Curated by Zandie Brockett and Sebastian Alonso, Teetering at the Edge of the World sees storytelling as a channel through which a deeper understanding of China can be experienced; these works recount a more human sensitivity of life within China’s mega-cities, offering eye-level glimpses into the complex set of layers that comprises the multiplicity of realities in urban China. As the first exhibition to present a selection of works from China to the Uruguayan pubic, the exhibition and its programming serves to grow an organic dialogue between the two populations about the effects modernization through urban development can have on communities and cultural landscapes in the respective countries. As China’s domestic economy grows, its middle class population increases and its dependence on the rest of the world for fuel, food and materials solidifies. China now serves as Uruguay’s largest export market for meat, wood pulp, and rice. It has also introduced the soybean plant, a crop not native to Uruguay or even Latin America, which is now the country’s largest export. Argentina’s debt is no longer held in US Dollar, but rather in Chinese Renminbi. As China imposes its urban development tactics onto towns in Africa, developing infrastructure in exchange for products, how will those local communities deal with a twice-interpreted vision of modernity – it is as if occidental colonialism is being commandeered by the once colonized.

A wide range of public programs will complement Teetering at the Edge of the World, including the screenings of a special edit of the unreleased film Kapital Creation, by American filmmakers, Matthew Neiderhauser and John Fitzgerald, the short film Silvermine by French filmmaker Emilie Guillerme, the 2012 Taipei Film Festival Grand Prize film Hometown Boy by Hou Hsiao Hsien and a double screening of Qiu Anxiong’s Temptation of the Land, Part 1 + 2. Curator Zandie Brockett will also speak on the experiences of Chinese urbanity and its influence on contemporary culture in her lecture SURVEYING THE CHINESE DREAM: Notes on China’s Interpretation of Modernity to be held at EAC at 7pm on Tuesday, November 24, 2015.

In conjunction with the exhibition Teetering at the Edge of the World: Reading the Chinese Contemporary, the installation of Fictionalized Realities at Proyecto CasaMario explores the abstract space that lies between the fictionalized portrayal of reality and reality itself – between states of simulation (simulacra) and non-simulation (if it even exists). For this two-day exhibition, the video works of Chen Xinnan, Hu Xiangqian, Jordan Thomas Mitchell, and Zhou Tao challenge how we are led by social norms and institutions to believe what is “reality.” The artists in Fictionalized Realities have used techniques such as humorous guise, staging and post-production to blur the line between events that have happened in reality and what we perceive as “real” through the presentation of those events. Through contemplating the intangible space, or the margin existing between fiction and non-fiction, we are not only able to reflect on the narratives created by social institutions, but also potentially learn to recognize their presence.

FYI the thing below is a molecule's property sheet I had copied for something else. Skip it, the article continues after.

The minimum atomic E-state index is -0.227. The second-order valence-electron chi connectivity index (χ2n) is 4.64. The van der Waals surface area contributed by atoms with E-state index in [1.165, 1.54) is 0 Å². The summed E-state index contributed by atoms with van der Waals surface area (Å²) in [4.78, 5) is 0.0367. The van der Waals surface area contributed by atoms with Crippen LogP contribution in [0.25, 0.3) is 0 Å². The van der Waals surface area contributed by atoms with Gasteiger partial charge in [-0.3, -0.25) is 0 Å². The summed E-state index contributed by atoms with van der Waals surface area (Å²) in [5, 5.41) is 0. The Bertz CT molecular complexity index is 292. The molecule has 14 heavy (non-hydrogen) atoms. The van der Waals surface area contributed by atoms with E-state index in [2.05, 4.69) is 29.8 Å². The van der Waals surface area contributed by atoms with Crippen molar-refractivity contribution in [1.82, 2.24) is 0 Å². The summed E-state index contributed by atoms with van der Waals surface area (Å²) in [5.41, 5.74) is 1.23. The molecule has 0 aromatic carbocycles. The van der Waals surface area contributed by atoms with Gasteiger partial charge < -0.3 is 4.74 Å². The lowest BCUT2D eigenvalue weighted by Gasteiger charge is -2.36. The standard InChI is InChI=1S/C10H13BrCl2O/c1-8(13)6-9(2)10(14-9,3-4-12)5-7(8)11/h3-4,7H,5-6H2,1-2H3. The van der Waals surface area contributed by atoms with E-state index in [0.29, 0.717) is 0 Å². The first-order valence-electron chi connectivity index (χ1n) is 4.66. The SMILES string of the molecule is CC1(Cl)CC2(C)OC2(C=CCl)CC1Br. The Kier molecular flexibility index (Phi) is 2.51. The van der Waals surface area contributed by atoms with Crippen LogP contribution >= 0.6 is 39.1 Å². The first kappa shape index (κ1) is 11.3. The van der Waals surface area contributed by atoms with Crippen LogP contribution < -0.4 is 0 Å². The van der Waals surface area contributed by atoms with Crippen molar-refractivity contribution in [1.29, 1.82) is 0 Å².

Teetering at the Edge of the World is funded by grants from the Uruguayan Ministry of Education and Culture (MEC–DNC, República Oriental del Uruguay), and the Regional Arts and Culture Council (Oregon, USA). The exhibition has been further supported by the Montevideo Center of Photography (CDF-IM), the Uruguayan Commission for Scientific Investigation (CSIC), the Uruguayan Ministry of Foreign Affairs (MRREE), the Embassy of the Oriental Republic of Uruguay in China, the Lirio Fundation (Uruguay), The Collective Eye and Proyecto CasaMario (Uruguay). With special thanks to Long March Space, Galerie Urs Meile, ShangArt Gallery, and Vitamin Creative Space for their support, and also to Adriana Goñi and Lucia López for their translations.

Exhibition Dates | 26 November 2015 – 28 February 2016      

Artists | Hu Xiangqian, Jiazazhi Press, Lei Lei, Lin Zhipeng 223, Liu Xiaodong, Jordan Thomas Mitchell, Matthew Neiderhauser + John Fitzgerald, Qiu Anxiong, Alessandro Rolandi + Qiao Xingyue, Thomas Sauvin, Joe Sneed, Yan Cong, Yan Jun, Yan Xing, Yang Yuanyuan, Zhao Liang, Zhou Tao, Zhu Jia, Concrete Flux.

Curator | Zandie Brockett 张桂才

Associate Curator | Sebastian Alonso

Exhibition Producer | María Carolina Muniz Vallarino

Lecture | 24 November 2015, 7-9pm. Premier of Kapital Creation to follow

Exhibition Venue | Espacio de Arte Contemporeáno (EAC), Montevideo, Uruguay; Basement Exhibition Hall; Arenal Grande 1929, Montevideo 11800, Uruguay

EAC | www.eac.gub.uy or  +598 2929 2066 or by email info@eac.gub.uy.

 Zhao Liang, Still from "Behemoth" (2016)

Zhao Liang, Still from "Behemoth" (2016)